Pension funds ‘creaking’ under red tape as costs rise over five percent

Pensions: Money Box caller talks impact of age differences

We use your sign-up to provide content in ways you’ve consented to and to improve our understanding of you. This may include adverts from us and 3rd parties based on our understanding. You can unsubscribe at any time. More info

A report today from the Association of Consulting Actuaries (ACA) found over half of employers expect costs of managing pensions schemes to increase again next year. The onslaught of changes to pension legislation has also led to nine out of ten employers surveyed expecting to struggle to find individuals willing to become trustees. Just over three quarters expected to see more trustees resigning due to the responsibilities they are expected to take on. Chair of the ACA Patrick Bloomfield said: “The pensions industry is creaking under the weight of too much legislative change being pushed through at the same time.

“The pace of change in pensions is pushing up costs and discouraging people from being trustees.

“Unless steps are taken to manage the pressures being put on schemes we risk killing off the UK’s traditional model of trusteeship”.

Speaking to partner at Lane Clark and Peacock and former pensions minister Sir Steve Webb suggested the burden would leave employers having to find more money to pay for the rising costs of their schemes.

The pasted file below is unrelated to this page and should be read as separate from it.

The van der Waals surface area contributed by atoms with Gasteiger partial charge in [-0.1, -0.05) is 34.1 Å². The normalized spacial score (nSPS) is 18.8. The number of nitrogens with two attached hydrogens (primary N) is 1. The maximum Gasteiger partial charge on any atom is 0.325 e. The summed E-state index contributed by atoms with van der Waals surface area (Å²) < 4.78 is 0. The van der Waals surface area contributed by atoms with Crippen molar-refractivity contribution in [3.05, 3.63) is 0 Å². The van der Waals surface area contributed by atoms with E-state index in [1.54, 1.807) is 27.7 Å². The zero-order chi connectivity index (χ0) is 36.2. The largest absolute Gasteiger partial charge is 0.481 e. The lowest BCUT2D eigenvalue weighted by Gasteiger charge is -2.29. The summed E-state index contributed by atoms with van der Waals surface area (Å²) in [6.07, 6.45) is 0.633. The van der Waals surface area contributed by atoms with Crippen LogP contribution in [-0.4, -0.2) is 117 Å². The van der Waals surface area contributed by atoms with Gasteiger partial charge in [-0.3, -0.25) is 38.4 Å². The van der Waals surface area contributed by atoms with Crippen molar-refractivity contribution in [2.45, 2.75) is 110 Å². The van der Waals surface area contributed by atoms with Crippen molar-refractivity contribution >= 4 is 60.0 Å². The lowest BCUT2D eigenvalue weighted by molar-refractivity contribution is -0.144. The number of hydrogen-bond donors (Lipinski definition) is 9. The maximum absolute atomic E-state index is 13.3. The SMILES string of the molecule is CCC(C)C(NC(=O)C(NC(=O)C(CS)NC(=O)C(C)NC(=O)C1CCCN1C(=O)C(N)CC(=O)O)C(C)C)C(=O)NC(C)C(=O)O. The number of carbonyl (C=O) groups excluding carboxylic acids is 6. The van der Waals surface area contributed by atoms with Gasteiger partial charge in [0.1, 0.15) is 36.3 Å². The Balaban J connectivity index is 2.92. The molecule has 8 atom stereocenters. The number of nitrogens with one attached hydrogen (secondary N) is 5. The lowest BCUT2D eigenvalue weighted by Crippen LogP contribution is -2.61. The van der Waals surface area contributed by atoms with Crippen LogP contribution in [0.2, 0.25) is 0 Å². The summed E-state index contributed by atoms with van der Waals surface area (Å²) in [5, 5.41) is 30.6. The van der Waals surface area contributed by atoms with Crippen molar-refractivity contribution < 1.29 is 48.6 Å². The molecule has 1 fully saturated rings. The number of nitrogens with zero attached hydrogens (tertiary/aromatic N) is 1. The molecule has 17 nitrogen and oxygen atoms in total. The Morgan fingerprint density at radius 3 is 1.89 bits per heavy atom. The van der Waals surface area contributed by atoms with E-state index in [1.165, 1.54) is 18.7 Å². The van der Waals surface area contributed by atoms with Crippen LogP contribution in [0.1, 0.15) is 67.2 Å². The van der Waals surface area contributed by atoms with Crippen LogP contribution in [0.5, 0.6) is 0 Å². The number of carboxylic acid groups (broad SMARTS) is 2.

This extra expense could potentially leave less available for employer contributions to new schemes harming current workers.

Sir Steve also raised concern at the difficulty of recruiting trustees, saying: “you want professional expertise but you also want member representation.”

Trustees are typically members of the pension scheme, employees or both and are tasked with ensuring the scheme is run properly.

Their duties include areas such as appointing professional advisers, holding and taking records of meetings and taking investment decisions.

Over time though the number of obligations has increased including plans for trustees to have to consider the impacts of climate change on their pension scheme and its investments.

Sir Steve explained more demanding regulation for trustees had made it “harder and harder to do the job” including the risk of being jailed.

Since the 2021 Pensions Schemes Act, impacts on a company’s pensions scheme also have to be factored into every business decision.

Sir Steve recognised regulation was “there for a reason” but though it often had the best of intentions there were many unforeseen circumstances.

He suggested “making it clearer would be the most useful thing.”

UK house prices soar to record highs – Key reasons behind market surge [ANALYSIS]
Trader loses almost $2m Bitcoin fortune after password theft [REVEAL]
Boris Johnson: All new homes to have electric vehicle charging [LATEST]

A new area for pensions funds to get to grips with will be pension dashboards, currently due to launch in 2023.

The programme intends to give people a digital platform where they can view all their pension information securely in one place.

However, the ACA survey finds preparation going worryingly slowly given the intended launch date with only half saying they had taken any action to prepare data.

Around the same number added they supported dashboards being launched with only basic details.

Source: Read Full Article